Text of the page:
FOX411: Did Mick give you any advice that still sticks with you today?
Satriani: Anytime we’d play some place really big, he’d say, half-joking, “You know, you’re going to do a lot more waving than actual playing.” (laughs) He was always trying to get us to communicate with the audience. That was his strength, besides his incredible musicianship and his energy as a performer. He just instinctively knew how to communicate to any-size audience, whether it was a room like this studio, a medium-size club, an arena, or the Tokyo Dome. He just knew how to bring everybody in. It was truly remarkable. I have never worked with anyone who worked so hard during a show. He just really loved performing. It was affirming. I felt really good about being myself onstage. He really helped me out quite a bit.
FOX411: Have you had a chance to speak with Mick recently at all?
Satriani: No. He’s got a lot of good people around him. The band is really tight right now, which is good, and they’ll help him through this rough time.
Satriani: There was one day in 1995 when I was in the studio working on the eponymous Joe Satriani record, and I was caught between being the “old Joe” and the “new Joe.” The producer, Glyn Johns, took me aside and said, “You know, it’s not your job to decide what people should like. It’s your job to go out and play your guitar.” It was sort of a slap in the face, but that’s what it’s all about. You just keep moving forward. The artist’s life is simply to make art and tell the truth with what you do. In my case, it’s to do that through the music I play with my guitar, and let the people decide whether they like it or not.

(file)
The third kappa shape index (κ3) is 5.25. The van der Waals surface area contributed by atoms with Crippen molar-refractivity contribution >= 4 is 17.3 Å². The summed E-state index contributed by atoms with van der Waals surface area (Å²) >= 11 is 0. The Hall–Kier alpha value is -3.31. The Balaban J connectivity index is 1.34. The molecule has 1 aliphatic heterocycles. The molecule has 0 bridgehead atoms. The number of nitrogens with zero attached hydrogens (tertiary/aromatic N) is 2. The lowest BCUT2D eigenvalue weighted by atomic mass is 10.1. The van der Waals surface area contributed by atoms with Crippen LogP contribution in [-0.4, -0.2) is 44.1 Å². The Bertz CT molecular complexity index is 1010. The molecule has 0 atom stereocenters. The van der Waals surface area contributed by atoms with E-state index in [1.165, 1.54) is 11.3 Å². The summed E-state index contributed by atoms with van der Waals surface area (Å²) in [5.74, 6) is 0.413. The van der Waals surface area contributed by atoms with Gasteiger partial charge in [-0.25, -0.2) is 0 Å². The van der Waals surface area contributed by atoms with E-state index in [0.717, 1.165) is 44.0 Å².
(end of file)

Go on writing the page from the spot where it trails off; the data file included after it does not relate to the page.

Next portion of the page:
FOX411: Besides being a solo artist, you’re also in Chickenfoot, a great band you have with Sammy Hagar, Michael Anthony, and Chad Smith. Any “only on the road with Sammy and the boys” stories you could share?
Satriani: None that I should. (laughs) That’s a crazy bunch of people right there. Well, a funny thing happened at the end of our first tour in the U.K. We came to the end of a show where Chad decided to destroy his drums. He went completely crazy. The reason why it worked at that exact moment is because Mike and I, who were at complete opposite ends of the stage, kept playing, and we allowed him to self-destruct. We were doing a total hyper-Hendrix version of “The Star-Spangled Banner.” In his frenzy, Chad wound up throwing the floor tom-tom right at Sam’s head just as he’s going across the stage. And I remember thinking, “Oh, we’ve just lost our singer. It’ll make a great headline: ‘Singer Killed by Drummer Onstage During Last Song.’” (both laugh) Luckily, Sam survived, and no fight ensued. It was a great moment. But it illustrated the fact that having the balance between the guys who seek mayhem and the guys who seek to make a musical statement is a real good combination. And yes, sometimes we all take turns being “The Disruptor.”
FOX411: Last question. Fill in the blank: If I, Joe, were not a guitar player, I would be — a what?
Satriani: Well, my lofty aspiration would be to be an astrophysicist or an astronaut. But no, I’d probably be your local baker at the end of the block. (laughs) I’d try to avoid the dirty jobs and the dangerous jobs. But when you think about it, being an astronaut is a dangerous job, isn’t it?
Mike Mettler is the former editor-in-chief and current music editor of Sound & Vision, and he interviews artists and producers about their love of music and high-resolution audio on his own site, Soundbard.com.